Simon Cowell’s Grenfell Tower charity single racks up huge opening day sales

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It's now "all but certain" to debut at Number One.

Simon Cowell’s Grenfell Tower charity single has racked up the biggest opening day sales of the decade.

The all-star collaboration, a cover of Simon & Garfunkel’s ‘Bridge Over Troubled Water’ billed to ‘Artists for Grenfell’, was released yesterday morning (June 21). The music video followed later in the day.

According to the Official Charts Company, the single sold 120,000 in its first day of release. It’s now “all but certain” to debut at Number One on tomorrow’s singles chart. The single’s nearest rival, ‘Despacito’ by Luis Fonsi, Daddy Yankee and Justin Bieber, is 40,000 copies behind.

The single features contributions from Stormzy, Robbie Williams, Bastille‘s Dan Smith, The Who‘s Roger Daltrey and Pete Townshend, Nile Rodgers, Dua Lipa, and Rita Ora.

Queen’s Brian May, The Libertines’ Carl Barât, One Direction stars Liam Payne and Louis Tomlinson, Geri Halliwell and Emeli Sandé all appear on the single too. They’re joined by Stereophonics’ Kelly Jones, Leona Lewis, Craig David, Tulisa, James Blunt, James Arthur, Labrinth, Jessie J and many more.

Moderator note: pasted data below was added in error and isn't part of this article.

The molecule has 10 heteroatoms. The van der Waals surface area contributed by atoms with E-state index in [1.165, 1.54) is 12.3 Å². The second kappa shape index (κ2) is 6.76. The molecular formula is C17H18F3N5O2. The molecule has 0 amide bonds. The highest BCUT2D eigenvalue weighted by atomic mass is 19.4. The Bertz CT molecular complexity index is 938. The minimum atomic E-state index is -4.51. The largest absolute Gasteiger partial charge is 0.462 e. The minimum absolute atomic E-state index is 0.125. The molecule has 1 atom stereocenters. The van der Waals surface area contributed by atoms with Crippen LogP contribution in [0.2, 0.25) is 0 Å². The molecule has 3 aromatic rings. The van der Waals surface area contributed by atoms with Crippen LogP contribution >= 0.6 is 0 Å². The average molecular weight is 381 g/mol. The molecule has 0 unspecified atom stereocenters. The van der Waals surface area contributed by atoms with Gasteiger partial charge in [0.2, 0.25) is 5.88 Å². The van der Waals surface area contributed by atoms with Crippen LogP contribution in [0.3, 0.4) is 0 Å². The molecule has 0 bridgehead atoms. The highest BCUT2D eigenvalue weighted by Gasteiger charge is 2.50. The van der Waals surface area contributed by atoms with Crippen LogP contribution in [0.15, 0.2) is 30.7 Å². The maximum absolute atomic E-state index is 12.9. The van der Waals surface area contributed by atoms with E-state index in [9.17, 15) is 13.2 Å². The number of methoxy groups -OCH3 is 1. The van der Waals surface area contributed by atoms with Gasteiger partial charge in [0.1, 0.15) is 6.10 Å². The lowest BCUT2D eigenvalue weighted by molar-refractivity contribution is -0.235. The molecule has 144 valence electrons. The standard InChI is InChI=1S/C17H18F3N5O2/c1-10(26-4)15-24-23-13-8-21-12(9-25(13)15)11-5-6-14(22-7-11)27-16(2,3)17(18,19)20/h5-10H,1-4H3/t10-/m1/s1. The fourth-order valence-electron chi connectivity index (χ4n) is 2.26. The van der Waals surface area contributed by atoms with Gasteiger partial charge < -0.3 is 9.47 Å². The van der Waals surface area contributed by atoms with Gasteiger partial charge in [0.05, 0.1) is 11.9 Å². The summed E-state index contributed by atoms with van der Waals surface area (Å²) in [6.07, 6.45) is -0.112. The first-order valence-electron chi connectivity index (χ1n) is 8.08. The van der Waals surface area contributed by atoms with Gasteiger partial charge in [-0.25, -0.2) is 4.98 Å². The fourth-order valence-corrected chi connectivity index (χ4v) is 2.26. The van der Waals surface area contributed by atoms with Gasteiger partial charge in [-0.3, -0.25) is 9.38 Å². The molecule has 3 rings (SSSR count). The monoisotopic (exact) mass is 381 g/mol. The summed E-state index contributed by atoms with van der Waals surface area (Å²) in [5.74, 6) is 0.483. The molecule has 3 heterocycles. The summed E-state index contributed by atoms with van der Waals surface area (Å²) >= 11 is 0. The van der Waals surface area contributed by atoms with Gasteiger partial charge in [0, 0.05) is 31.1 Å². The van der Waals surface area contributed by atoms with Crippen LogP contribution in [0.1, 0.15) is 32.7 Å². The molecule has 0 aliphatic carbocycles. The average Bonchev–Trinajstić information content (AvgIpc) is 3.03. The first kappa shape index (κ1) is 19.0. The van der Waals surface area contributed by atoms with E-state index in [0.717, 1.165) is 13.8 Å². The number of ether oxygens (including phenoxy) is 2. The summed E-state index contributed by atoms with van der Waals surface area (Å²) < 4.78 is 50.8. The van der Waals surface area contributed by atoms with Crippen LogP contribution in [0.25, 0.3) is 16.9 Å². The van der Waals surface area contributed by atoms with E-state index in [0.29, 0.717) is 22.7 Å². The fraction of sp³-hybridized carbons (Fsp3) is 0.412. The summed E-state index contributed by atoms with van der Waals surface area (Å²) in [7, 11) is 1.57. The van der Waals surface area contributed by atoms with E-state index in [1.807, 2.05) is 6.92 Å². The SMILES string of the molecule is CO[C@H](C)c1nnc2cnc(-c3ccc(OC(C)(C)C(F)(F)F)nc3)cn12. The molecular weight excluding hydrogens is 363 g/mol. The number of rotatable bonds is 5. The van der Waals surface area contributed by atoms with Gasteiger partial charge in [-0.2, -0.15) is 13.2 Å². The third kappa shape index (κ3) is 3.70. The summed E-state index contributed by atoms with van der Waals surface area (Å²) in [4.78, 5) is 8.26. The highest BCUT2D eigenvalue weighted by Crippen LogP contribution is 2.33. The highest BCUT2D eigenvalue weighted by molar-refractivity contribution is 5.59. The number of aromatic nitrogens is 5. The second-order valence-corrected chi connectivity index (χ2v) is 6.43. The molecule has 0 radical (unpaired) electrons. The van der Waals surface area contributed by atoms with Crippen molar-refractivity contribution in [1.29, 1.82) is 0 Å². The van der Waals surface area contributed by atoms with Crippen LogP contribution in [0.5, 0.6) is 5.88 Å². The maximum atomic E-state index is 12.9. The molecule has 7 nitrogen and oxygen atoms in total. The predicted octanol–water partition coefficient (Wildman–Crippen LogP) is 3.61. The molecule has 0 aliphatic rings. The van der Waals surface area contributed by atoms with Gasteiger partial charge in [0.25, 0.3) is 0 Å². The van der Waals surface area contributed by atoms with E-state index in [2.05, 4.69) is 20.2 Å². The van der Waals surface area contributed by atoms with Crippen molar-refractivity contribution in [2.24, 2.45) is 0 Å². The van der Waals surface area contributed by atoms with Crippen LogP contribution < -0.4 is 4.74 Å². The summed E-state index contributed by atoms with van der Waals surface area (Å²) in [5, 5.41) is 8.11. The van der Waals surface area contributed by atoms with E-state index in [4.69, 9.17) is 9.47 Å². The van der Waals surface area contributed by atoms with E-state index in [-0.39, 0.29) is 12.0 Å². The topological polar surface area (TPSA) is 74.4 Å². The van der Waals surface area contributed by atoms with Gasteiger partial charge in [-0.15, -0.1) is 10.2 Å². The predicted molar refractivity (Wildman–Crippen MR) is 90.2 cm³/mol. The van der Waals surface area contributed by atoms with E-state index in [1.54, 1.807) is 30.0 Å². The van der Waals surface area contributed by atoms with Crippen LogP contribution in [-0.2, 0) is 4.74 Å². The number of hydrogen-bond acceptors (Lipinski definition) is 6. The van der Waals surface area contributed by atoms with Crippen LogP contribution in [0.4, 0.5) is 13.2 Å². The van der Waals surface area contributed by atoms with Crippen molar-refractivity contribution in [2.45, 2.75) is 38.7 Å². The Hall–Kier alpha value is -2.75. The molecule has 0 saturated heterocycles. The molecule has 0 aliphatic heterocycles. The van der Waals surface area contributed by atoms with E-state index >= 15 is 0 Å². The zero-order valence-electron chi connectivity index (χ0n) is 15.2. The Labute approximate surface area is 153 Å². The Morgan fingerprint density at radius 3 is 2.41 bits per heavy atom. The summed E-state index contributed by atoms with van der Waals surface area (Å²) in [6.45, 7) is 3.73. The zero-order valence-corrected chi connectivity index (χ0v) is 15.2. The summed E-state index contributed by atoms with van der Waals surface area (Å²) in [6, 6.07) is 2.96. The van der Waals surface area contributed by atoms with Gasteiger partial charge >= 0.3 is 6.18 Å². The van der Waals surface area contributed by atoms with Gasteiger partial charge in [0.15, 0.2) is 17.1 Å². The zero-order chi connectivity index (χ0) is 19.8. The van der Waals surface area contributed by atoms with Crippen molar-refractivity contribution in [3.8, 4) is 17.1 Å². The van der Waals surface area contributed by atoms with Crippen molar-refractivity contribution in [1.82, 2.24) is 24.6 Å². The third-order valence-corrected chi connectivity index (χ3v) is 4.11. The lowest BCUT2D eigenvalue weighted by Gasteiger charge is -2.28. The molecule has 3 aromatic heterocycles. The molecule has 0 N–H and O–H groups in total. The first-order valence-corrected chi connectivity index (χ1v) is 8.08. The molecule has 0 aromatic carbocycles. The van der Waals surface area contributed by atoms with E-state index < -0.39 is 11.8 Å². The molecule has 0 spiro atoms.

Cowell says of the single: “Following the tragic fire at Grenfell Tower in West London, the record industry came together to record a single for the victims of the disaster. Over 50 artists gave their time and support to make this happen.”

The X Factor mogul is also encouraging people to donate money to help victims of the fire through an Artists for Grenfell website. He says: “This website has been built to create a donation page which, together with the money raised by the record, will hopefully encourage people to donate whatever they can to help those who have been affected by this terrible event. All donations made here will be used by The London Community Foundation to help those in need.”

Grenfell Tower, a 24-storey building in north Kensington, west London, was ravaged by a fire in the early hours of last Wednesday morning (June 14). The Metropolitan police have said that a total of 79 people are now presumed dead, making the Grenfell tragedy the deadliest fire to hit mainland Britain in over 100 years.